Firstly, I absolutely believe that making art generates knowledge. Reflecting on what you’ve made, how it has developed and changed from initial ideas to final outcome (I deliberately didn’t say finished, because I’m not sure that anything can ever be called definitively finished), reflecting on how the process has changed you, the maker – all these things generate knowledge. As a viewer or person interacting with an art work, there is potential for you to acquire new knowledge.
I can say with certainty that I know many things now that I had no knowledge of before completing my BA and MA in fine art. I don’t mean technical things like how to make a screen print, or how to use the various materials that were new to me, or even how to create my own website (part of my MA course) – although these things constitute new knowledge in exactly the same way that everything that I learned about anatomy and physiology and pathology as a medical student was accepted as new knowledge. I agree that we might call this stuff ‘facts’ rather than knowledge, but educators in medicine and the natural sciences still talk about imparting knowledge to their students.
However, I am talking about a different knowledge. A lot of new self-knowledge, yes (and that despite having spent over five years in psychoanalysis), and importantly knowledge about the extent of uncertainty and the unknown. The exciting thing about creative practice for me is the thought that every time I make something, or write something, and then expose it to the critique of other creative people, I know that I will learn something.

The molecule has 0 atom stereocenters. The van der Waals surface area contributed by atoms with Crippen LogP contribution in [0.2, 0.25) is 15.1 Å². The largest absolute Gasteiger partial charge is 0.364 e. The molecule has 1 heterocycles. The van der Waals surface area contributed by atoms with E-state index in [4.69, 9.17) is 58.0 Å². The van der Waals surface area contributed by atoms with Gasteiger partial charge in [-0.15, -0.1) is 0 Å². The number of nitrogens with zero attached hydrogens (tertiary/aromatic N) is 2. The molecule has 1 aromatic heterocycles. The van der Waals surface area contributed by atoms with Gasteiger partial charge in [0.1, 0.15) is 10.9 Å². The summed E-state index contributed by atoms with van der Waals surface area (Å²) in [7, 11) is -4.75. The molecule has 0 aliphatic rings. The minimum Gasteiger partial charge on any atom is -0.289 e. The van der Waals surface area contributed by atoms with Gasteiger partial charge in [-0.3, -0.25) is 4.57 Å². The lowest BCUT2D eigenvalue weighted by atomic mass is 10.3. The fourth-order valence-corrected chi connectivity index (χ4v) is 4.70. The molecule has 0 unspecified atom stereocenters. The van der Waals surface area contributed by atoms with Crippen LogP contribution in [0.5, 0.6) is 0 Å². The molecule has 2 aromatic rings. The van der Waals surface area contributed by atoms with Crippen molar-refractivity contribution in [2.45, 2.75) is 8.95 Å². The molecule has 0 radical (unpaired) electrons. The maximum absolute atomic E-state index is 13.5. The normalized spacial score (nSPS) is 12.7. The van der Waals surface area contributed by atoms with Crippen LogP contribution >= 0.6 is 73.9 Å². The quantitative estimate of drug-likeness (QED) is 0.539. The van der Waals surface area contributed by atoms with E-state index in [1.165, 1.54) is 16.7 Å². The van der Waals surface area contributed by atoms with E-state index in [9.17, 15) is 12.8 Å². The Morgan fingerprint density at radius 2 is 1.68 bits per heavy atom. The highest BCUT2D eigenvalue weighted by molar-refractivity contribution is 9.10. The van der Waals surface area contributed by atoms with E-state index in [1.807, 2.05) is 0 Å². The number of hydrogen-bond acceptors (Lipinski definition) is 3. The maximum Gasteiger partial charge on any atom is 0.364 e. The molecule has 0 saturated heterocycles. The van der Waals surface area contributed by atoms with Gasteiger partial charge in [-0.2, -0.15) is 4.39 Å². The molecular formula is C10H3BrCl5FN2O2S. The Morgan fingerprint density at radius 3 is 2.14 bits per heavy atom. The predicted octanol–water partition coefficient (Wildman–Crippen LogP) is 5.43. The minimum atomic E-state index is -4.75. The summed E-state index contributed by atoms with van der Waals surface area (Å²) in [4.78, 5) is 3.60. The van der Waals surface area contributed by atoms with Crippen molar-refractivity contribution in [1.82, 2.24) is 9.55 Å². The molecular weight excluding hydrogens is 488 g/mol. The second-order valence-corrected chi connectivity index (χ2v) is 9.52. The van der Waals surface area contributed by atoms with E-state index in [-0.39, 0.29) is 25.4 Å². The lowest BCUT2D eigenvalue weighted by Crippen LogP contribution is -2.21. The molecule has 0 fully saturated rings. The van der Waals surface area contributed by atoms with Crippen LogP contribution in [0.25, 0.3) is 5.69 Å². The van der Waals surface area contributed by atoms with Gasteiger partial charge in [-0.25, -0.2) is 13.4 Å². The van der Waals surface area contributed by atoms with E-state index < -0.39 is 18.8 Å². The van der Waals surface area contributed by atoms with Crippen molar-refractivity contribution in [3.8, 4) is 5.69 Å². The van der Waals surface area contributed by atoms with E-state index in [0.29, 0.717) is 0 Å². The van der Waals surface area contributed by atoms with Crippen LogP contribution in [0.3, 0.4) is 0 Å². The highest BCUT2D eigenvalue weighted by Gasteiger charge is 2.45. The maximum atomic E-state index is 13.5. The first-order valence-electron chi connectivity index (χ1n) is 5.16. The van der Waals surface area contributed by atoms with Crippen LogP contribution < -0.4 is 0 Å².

I have been lucky to have most of my art education in a very supportive and enabling university department. I have never experienced having my work rubbished, but that is not to say that it has not been very thoroughly and constructively critiqued. I have experienced ‘teaching’ by ritual humiliation in medicine, and all I can say is that it degrades the teacher as much as the student.
I do think that there has to be some sort of criterion base for art education and assessment. It need not be too prescriptive but it serves as a boundary. My research is all about investigating boundaries, and I am convinced that they are necessary – but largely as something reliable to rebel against, kick, attempt to break. Great work may break boundaries and should be recognised, not marked down. Good teachers will have the confidence to do this and to justify their decisions to their academic masters.
If some of this debate is harking back to the art college vs art-in-university debate, all I can say is that if art teaching had still been confined to art colleges I would have missed the incredible opportunities that I’ve had in the last eight years, because I would never have dared apply to an art college. Moreover, as someone practising creatively across disciplines, I welcome the increasing cross disciplinary work that is being undertaken in some art faculties today.
I’m sure I can find plenty more to say but will leave it there for now!
Diana Brighouse, artist, writer, doctor & psychotherapist.